One of the most important parameters which govern the electroactivity of a polymer and its electronic, electrochemical, and optical properties is the semiconductor band gap (Eg) which is the energy gap separating the valence (π) and conduction (π*) bands of the solid material, according to the electronic band theory of solids. A metallic solid material has a zero or near zero band gap; an intrinsically semiconducting material has a band gap which falls between about 0.2 and 2.0 eV. Materials with band gaps greater than about 2.0 eV are insulators. Most prior art electroactive polymers have band gaps, as determined from optical absorption, for example, greater than 2 eV which make them intrinsic insulators. Some prior art polymers that are intrinsic semiconductors are: polyacetylene, Eg, 1.5 eV; the polymer of formula 5 (polyisothianaphthene), Eg, 1.13 eV; and poly(2,5-thiophenediyl), the polymer of formula 3 with R1 ═R2 ═H and X═S, Eg, 2 eV. On the other hand, poly(p-phenylene) of formula 1 and polypyrrole of formula 5 with R1 ═R2 ═H and X═N--H both have band gaps greater than 3 eV. When all these prior art electroactive polymers are doped, localized electronic levels attributed to solitons (in the case of polyacetylene only), polarons (radical ions) and bipolarons (di-ions, e.g., dications) are generally believed to be generated within the band gap. These localized electronic states effectively reduce the band gap as evidenced by new doping-induced optical absorption bands at photon energies below the intrinsic band gap (Eg). It is clear that the goal in the search for new electroactive polymers must be to achieve intrinsic semiconductors or metals without doping, which means to achieve a narrow band gap in polymeric materials. Also, it is desirable to be able to tune the band gap, and hence, intrinsic electronic, electrochemical and optical properties via molecular structures and synthetic process.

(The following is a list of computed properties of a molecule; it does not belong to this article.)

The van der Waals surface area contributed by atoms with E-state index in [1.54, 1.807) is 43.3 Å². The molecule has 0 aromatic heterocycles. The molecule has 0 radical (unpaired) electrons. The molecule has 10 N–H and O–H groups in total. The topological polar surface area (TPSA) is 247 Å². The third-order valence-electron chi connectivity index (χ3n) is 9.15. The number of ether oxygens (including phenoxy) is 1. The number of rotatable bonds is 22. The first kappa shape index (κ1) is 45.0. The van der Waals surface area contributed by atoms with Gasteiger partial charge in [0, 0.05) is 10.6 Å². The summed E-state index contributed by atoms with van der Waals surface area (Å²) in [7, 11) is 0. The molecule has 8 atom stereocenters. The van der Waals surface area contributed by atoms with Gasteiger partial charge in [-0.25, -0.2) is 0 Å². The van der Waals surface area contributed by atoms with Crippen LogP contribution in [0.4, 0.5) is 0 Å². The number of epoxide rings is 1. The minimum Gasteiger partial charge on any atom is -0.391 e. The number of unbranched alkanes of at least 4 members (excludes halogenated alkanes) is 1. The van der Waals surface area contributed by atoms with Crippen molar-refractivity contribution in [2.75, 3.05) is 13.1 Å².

Theoretical studies have established that the band gap of a polymeric material depends on both the number of atoms (and type) and electrons in the periodically repeating unit and how the atoms are geometrically arranged within the repeating unit (see for example, M.-H. Whangbo, R. Hoffmann and R. B. Woodward, Proc. Royal Soc. London A366, pp. 23-46, 1979. The variation of the number and type of atoms in a polymer repeating unit within an essentially fixed geometric structure as a way of varying the band gap, and hence electronic and optical properties is well known and practice in prior art as represented by polymers of formulae 2, 3, 4 and 7, for example. The tailoring of band gap and derivative electronic and optical properties of polymers by variation of the geometrical structure of a fixed group of atoms has not been experimentally realized or even tried in the prior art. Whangbo et al in the above reference have theoretically calculated that the aromatic compound of formula 8 has a band gap of 1.89 eV compared to 0.47 eV for the quinonoid compound of formula 9, giving a rather large difference in band gap of 1.42 eV even through the number and type of atoms are identical in both polymeric compounds. ##STR9## A similarly large difference in the band gaps of the polymeric compounds of formulae 10 and 11, for example, ##STR10## is expected. No electroactive polymer of quinonoid geometry, such as those shown in formulae 9 and 11, is experimentally known in prior art. On the other hand, numerous aromatic electroactive polymers, such as those of formula 1 to 8, are well known in prior art.